That whole “stupid” stereotype that surrounds a drummer is baffling, especially considering all of the effort a drummer puts into play drums, as well as selecting all the right equipment to make a rhythm come alive. To the untrained, non-drummer ear, the nuances in sound, tone and decay from drums and cymbals can be easily written off, but, we know that there is no mistaking the sound of a set of drums for jazz music compared to those played in a metal band. The drums in those drum sets are, of course, a basis for the tone, but it is the cymbals that are perhaps the most genre- and emotion-defining sounds we hear. Still, even a cymbal needs the right tool to help coax out its best sound, and choosing the right drum sticks for your cymbals is as complicated as any other aspect of drumming… and just as much fun.
If you are a drummer, or have ever been into a music store or shopped online for drumsticks, you know that there are more drumsticks than there are drums or drummers in the world. The display racks that contain drum sticks almost cry with the weight of possibilities each style and size of drumstick brings to the beat. You can always go with a “trial and error” method of discovery for the perfect, and YOUR perfect drumstick for your particular cymbals, but, we thought a quick guide could at least steer you in a less demanding direction.
To get loud, choose a drumstick with a fat, barrel-shaped tip. These are great for anyone who plays drums in a marching band, and on stage in a band with a pounding beat that just won’t stop. For cymbals, the sound is loud, but they can also take away some of the inherent sound of the instruments.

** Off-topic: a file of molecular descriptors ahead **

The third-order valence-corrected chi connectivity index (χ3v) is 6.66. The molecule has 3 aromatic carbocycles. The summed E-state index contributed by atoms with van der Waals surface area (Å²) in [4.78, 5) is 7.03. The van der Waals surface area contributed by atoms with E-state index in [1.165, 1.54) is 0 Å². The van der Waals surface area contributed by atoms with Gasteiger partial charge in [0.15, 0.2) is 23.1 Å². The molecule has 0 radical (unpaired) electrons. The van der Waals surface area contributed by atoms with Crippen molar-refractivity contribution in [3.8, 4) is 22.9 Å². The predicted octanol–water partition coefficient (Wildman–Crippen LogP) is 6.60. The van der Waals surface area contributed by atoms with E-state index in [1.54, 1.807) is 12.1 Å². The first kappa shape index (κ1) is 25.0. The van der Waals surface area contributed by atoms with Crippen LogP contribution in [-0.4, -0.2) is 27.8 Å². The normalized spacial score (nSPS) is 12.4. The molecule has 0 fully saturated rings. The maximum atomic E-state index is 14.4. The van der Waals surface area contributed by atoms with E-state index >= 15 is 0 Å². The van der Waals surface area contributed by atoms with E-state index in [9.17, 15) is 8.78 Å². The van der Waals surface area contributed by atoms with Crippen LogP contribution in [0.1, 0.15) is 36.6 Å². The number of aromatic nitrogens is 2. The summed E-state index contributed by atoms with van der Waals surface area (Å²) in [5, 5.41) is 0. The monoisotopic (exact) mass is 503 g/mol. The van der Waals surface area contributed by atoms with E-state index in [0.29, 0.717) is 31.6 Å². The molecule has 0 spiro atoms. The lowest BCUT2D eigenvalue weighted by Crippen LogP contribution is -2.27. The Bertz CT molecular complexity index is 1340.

For more balance, the tip should be more oval or shaped like a tear drop. These drumsticks work well in a studio, or up on a stage, and for a variety of different styles of music, the various cymbals available, or, even a custom cymbal setup on your own drum set.
A bold, full sound for most rock performances might best be delivered with a drumstick that has a mushroom or umbrella shape to the tip. These have a slightly wider base than a tear drop tip drumstick, giving them a little more of a bounce and increasing the power of each hit.
When it has to be bright, your best bet is a ball-shaped tip for your stick. These drumsticks perfectly draw out the smooth, jazzy sound of any cymbal, with a crisp feel and great vibe, overall.
In terms of picking the right drum sticks for your cymbals, the shape and material of the tip matter just as much as the weight and taper of the drumstick itself. There is such a science in the creation and manufacturing of the different cymbals that we play, no matter what style of music, that it only makes sense that even the slightest variation in the shape of the tip can change your entire sound… and we didn’t even start on the nylon vs. wood tip debate!
To all the drummers who get put in the corner (or back of the stage) as “merely” a time-keeper, remember that without your innate sense of rhythm and attention to the overall sound of your drums and cymbals, music for the rest of the world would all have the same rhythmic tone and timbre. Drummers shape our music more than through a steady beat, and drummers highlight a song in a way no other instrument really can. Sometimes, it is the study of polyphonic harmonies that gets the mood across, other times, it is the crescendo leading up to the crash of a cymbal. But, once in a while, that definition can come from something as simple as the tip of your drumstick.